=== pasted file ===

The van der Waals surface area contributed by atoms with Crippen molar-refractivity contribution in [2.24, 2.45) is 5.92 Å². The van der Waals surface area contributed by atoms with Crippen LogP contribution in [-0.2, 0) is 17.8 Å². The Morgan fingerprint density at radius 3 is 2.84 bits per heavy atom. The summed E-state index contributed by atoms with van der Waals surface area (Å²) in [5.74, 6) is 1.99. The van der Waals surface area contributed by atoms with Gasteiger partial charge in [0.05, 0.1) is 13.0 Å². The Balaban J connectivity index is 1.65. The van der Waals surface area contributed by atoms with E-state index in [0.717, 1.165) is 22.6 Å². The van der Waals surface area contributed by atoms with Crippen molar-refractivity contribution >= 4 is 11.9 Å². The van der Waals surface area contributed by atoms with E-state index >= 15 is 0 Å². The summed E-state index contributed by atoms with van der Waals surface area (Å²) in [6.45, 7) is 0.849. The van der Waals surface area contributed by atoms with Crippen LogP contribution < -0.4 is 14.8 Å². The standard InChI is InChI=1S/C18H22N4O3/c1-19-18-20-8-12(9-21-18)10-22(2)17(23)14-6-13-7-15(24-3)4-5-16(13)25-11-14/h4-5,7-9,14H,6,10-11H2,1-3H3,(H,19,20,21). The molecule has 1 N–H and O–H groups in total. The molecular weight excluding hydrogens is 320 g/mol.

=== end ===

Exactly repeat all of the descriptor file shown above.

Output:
The van der Waals surface area contributed by atoms with Crippen molar-refractivity contribution in [2.24, 2.45) is 5.92 Å². The van der Waals surface area contributed by atoms with Crippen LogP contribution in [-0.2, 0) is 17.8 Å². The Morgan fingerprint density at radius 3 is 2.84 bits per heavy atom. The summed E-state index contributed by atoms with van der Waals surface area (Å²) in [5.74, 6) is 1.99. The van der Waals surface area contributed by atoms with Gasteiger partial charge in [0.05, 0.1) is 13.0 Å². The Balaban J connectivity index is 1.65. The van der Waals surface area contributed by atoms with E-state index in [0.717, 1.165) is 22.6 Å². The van der Waals surface area contributed by atoms with Crippen molar-refractivity contribution >= 4 is 11.9 Å². The van der Waals surface area contributed by atoms with E-state index >= 15 is 0 Å². The summed E-state index contributed by atoms with van der Waals surface area (Å²) in [6.45, 7) is 0.849. The van der Waals surface area contributed by atoms with Crippen LogP contribution < -0.4 is 14.8 Å². The standard InChI is InChI=1S/C18H22N4O3/c1-19-18-20-8-12(9-21-18)10-22(2)17(23)14-6-13-7-15(24-3)4-5-16(13)25-11-14/h4-5,7-9,14H,6,10-11H2,1-3H3,(H,19,20,21). The molecule has 1 N–H and O–H groups in total. The molecular weight excluding hydrogens is 320 g/mol.